The Episcopalians watched the Presbyterian developments with keen interest and began to explore the idea of a national curriculum produced in New York. A series of false starts delayed their work, but finally the General Convention directed that work should begin. By 1957, the Seabury Series had appeared. (The Seabury Press was established specifically for the purpose of publishing the curriculum.) The Series also featured student books, some of them hardbacks, and there were classroom materials for teachers and students. The theology behind the
material was primarily Tillichian. 
        Emphasis was on combining theological reflection with a focus on group process. Churches were required to engage in training before the materials could be used. A typical class group would include a teaching team and a process observer. Emphasis was placed also on combining the educational ministry with the developing "family services" in Episcopal parishes. Growing suburban congregations were special targets of this approach.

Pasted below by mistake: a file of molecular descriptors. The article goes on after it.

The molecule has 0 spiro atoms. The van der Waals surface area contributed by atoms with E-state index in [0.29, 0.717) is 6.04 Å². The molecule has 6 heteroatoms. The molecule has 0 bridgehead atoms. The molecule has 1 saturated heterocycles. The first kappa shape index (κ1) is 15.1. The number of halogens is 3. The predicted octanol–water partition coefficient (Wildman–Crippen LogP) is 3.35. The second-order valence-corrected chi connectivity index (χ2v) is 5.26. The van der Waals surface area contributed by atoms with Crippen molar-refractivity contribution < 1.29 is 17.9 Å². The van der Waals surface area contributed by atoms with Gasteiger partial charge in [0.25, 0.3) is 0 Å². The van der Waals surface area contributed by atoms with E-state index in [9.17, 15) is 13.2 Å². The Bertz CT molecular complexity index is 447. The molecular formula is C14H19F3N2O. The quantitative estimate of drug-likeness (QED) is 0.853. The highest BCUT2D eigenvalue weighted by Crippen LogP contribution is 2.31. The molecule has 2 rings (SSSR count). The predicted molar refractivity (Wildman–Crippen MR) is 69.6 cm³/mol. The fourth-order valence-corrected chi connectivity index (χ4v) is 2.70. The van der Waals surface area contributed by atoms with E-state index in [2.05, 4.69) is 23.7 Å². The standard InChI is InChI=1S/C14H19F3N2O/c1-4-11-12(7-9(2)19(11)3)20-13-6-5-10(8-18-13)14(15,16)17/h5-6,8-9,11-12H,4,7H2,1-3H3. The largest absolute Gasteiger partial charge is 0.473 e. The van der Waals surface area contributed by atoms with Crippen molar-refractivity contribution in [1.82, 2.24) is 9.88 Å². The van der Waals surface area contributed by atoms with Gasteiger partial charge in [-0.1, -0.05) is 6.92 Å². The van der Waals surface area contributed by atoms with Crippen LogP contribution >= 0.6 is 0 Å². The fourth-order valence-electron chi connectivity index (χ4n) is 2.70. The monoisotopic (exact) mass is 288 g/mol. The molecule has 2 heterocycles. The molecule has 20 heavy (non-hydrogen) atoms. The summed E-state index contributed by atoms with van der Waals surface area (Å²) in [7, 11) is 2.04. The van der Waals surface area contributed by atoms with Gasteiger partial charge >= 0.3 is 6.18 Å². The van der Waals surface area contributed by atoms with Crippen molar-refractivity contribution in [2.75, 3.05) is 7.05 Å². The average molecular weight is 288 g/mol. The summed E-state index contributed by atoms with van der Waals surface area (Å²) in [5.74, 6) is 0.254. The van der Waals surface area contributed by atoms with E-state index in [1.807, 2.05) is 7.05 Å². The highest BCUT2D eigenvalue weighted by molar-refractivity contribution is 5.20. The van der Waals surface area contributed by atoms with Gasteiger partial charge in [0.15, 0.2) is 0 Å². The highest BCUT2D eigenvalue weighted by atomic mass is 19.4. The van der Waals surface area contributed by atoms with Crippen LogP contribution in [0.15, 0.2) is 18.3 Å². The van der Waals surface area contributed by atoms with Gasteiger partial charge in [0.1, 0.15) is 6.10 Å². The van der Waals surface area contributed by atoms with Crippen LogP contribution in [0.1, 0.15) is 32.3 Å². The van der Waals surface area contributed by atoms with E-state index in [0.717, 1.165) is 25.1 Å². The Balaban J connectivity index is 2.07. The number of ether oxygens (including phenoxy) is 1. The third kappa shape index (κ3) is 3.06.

The Seabury Series fell into disuse in the 1970s and was not replaced. Seabury Press struggled along until about 1986 when it went out of business also. This was the Episcopal Church's first and last venture into national curriculum production. In 1985 an effort began to study Christian education in the church, and a task group reported to the General Convention in 1988. No recommendations were made concerning curriculum.